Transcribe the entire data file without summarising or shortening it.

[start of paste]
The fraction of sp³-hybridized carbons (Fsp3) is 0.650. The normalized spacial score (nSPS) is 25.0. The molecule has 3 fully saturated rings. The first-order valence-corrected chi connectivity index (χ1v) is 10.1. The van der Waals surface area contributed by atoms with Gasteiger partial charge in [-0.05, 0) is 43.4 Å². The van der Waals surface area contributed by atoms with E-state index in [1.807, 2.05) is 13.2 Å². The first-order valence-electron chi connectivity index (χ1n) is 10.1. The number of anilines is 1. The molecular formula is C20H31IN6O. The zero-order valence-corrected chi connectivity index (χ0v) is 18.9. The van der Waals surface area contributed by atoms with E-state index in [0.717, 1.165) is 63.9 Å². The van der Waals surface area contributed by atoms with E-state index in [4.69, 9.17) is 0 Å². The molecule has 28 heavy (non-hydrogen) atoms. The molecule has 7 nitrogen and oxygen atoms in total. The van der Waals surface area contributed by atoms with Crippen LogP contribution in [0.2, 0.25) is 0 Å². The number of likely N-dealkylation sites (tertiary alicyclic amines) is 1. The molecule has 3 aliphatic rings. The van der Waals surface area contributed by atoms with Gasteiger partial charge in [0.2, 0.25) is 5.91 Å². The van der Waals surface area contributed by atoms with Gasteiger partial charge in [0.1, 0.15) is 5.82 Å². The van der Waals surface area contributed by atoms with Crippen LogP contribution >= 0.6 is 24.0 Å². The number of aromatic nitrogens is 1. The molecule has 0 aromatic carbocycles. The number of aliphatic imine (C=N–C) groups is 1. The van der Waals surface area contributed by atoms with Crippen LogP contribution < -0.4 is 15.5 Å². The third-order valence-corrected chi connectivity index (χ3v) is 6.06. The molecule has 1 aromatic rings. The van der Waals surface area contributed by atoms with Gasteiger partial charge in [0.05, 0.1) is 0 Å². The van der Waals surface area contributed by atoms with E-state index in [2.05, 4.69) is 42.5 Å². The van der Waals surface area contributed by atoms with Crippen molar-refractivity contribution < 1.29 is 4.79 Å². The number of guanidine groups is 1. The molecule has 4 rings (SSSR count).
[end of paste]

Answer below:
The fraction of sp³-hybridized carbons (Fsp3) is 0.650. The normalized spacial score (nSPS) is 25.0. The molecule has 3 fully saturated rings. The first-order valence-corrected chi connectivity index (χ1v) is 10.1. The van der Waals surface area contributed by atoms with Gasteiger partial charge in [-0.05, 0) is 43.4 Å². The van der Waals surface area contributed by atoms with E-state index in [1.807, 2.05) is 13.2 Å². The first-order valence-electron chi connectivity index (χ1n) is 10.1. The number of anilines is 1. The molecular formula is C20H31IN6O. The zero-order valence-corrected chi connectivity index (χ0v) is 18.9. The van der Waals surface area contributed by atoms with E-state index in [0.717, 1.165) is 63.9 Å². The van der Waals surface area contributed by atoms with E-state index in [4.69, 9.17) is 0 Å². The molecule has 28 heavy (non-hydrogen) atoms. The molecule has 7 nitrogen and oxygen atoms in total. The van der Waals surface area contributed by atoms with Crippen LogP contribution in [0.2, 0.25) is 0 Å². The number of likely N-dealkylation sites (tertiary alicyclic amines) is 1. The molecule has 3 aliphatic rings. The van der Waals surface area contributed by atoms with Gasteiger partial charge in [0.2, 0.25) is 5.91 Å². The van der Waals surface area contributed by atoms with Gasteiger partial charge in [0.1, 0.15) is 5.82 Å². The van der Waals surface area contributed by atoms with Crippen LogP contribution >= 0.6 is 24.0 Å². The number of aromatic nitrogens is 1. The molecule has 0 aromatic carbocycles. The number of aliphatic imine (C=N–C) groups is 1. The van der Waals surface area contributed by atoms with Crippen LogP contribution < -0.4 is 15.5 Å². The third-order valence-corrected chi connectivity index (χ3v) is 6.06. The molecule has 1 aromatic rings. The van der Waals surface area contributed by atoms with Gasteiger partial charge in [0.05, 0.1) is 0 Å². The van der Waals surface area contributed by atoms with E-state index in [2.05, 4.69) is 42.5 Å². The van der Waals surface area contributed by atoms with Crippen molar-refractivity contribution < 1.29 is 4.79 Å². The number of guanidine groups is 1. The molecule has 4 rings (SSSR count).